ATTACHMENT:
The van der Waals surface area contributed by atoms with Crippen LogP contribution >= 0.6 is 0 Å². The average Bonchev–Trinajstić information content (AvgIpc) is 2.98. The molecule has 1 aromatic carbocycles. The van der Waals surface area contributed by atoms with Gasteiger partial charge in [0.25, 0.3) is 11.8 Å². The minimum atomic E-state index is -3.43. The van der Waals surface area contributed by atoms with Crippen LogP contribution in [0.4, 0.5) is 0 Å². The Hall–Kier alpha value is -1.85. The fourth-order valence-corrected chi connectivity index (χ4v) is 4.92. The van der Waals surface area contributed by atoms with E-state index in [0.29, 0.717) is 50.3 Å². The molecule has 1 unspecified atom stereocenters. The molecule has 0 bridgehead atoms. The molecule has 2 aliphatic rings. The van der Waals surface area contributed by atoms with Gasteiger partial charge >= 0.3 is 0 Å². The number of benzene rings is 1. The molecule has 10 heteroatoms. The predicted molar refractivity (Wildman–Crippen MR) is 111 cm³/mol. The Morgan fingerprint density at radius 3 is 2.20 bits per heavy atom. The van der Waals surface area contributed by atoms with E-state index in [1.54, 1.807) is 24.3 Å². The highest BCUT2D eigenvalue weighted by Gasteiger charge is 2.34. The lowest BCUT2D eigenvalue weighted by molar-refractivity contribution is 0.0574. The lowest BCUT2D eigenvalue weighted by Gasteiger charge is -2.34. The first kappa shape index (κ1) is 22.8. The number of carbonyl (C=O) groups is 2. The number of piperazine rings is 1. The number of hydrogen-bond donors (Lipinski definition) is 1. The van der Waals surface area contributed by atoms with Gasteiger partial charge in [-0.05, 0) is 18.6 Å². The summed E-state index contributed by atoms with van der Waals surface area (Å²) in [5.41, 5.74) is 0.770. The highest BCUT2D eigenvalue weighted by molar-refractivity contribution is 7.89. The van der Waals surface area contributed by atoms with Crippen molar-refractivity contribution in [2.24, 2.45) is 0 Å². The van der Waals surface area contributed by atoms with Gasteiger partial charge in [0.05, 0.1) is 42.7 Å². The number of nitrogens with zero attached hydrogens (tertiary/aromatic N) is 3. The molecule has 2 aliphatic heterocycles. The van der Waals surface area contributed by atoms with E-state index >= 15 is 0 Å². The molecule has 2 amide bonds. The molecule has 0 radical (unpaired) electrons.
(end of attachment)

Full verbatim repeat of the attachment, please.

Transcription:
The van der Waals surface area contributed by atoms with Crippen LogP contribution >= 0.6 is 0 Å². The average Bonchev–Trinajstić information content (AvgIpc) is 2.98. The molecule has 1 aromatic carbocycles. The van der Waals surface area contributed by atoms with Gasteiger partial charge in [0.25, 0.3) is 11.8 Å². The minimum atomic E-state index is -3.43. The van der Waals surface area contributed by atoms with Crippen LogP contribution in [0.4, 0.5) is 0 Å². The Hall–Kier alpha value is -1.85. The fourth-order valence-corrected chi connectivity index (χ4v) is 4.92. The van der Waals surface area contributed by atoms with E-state index in [0.29, 0.717) is 50.3 Å². The molecule has 1 unspecified atom stereocenters. The molecule has 0 bridgehead atoms. The molecule has 2 aliphatic rings. The van der Waals surface area contributed by atoms with Gasteiger partial charge >= 0.3 is 0 Å². The number of benzene rings is 1. The molecule has 10 heteroatoms. The predicted molar refractivity (Wildman–Crippen MR) is 111 cm³/mol. The Morgan fingerprint density at radius 3 is 2.20 bits per heavy atom. The van der Waals surface area contributed by atoms with E-state index in [1.54, 1.807) is 24.3 Å². The highest BCUT2D eigenvalue weighted by Gasteiger charge is 2.34. The lowest BCUT2D eigenvalue weighted by molar-refractivity contribution is 0.0574. The lowest BCUT2D eigenvalue weighted by Gasteiger charge is -2.34. The first kappa shape index (κ1) is 22.8. The number of carbonyl (C=O) groups is 2. The number of piperazine rings is 1. The number of hydrogen-bond donors (Lipinski definition) is 1. The van der Waals surface area contributed by atoms with Gasteiger partial charge in [-0.05, 0) is 18.6 Å². The summed E-state index contributed by atoms with van der Waals surface area (Å²) in [5.41, 5.74) is 0.770. The highest BCUT2D eigenvalue weighted by molar-refractivity contribution is 7.89. The van der Waals surface area contributed by atoms with Crippen molar-refractivity contribution in [2.24, 2.45) is 0 Å². The van der Waals surface area contributed by atoms with Gasteiger partial charge in [0.05, 0.1) is 42.7 Å². The number of nitrogens with zero attached hydrogens (tertiary/aromatic N) is 3. The molecule has 2 aliphatic heterocycles. The van der Waals surface area contributed by atoms with E-state index >= 15 is 0 Å². The molecule has 2 amide bonds. The molecule has 0 radical (unpaired) electrons.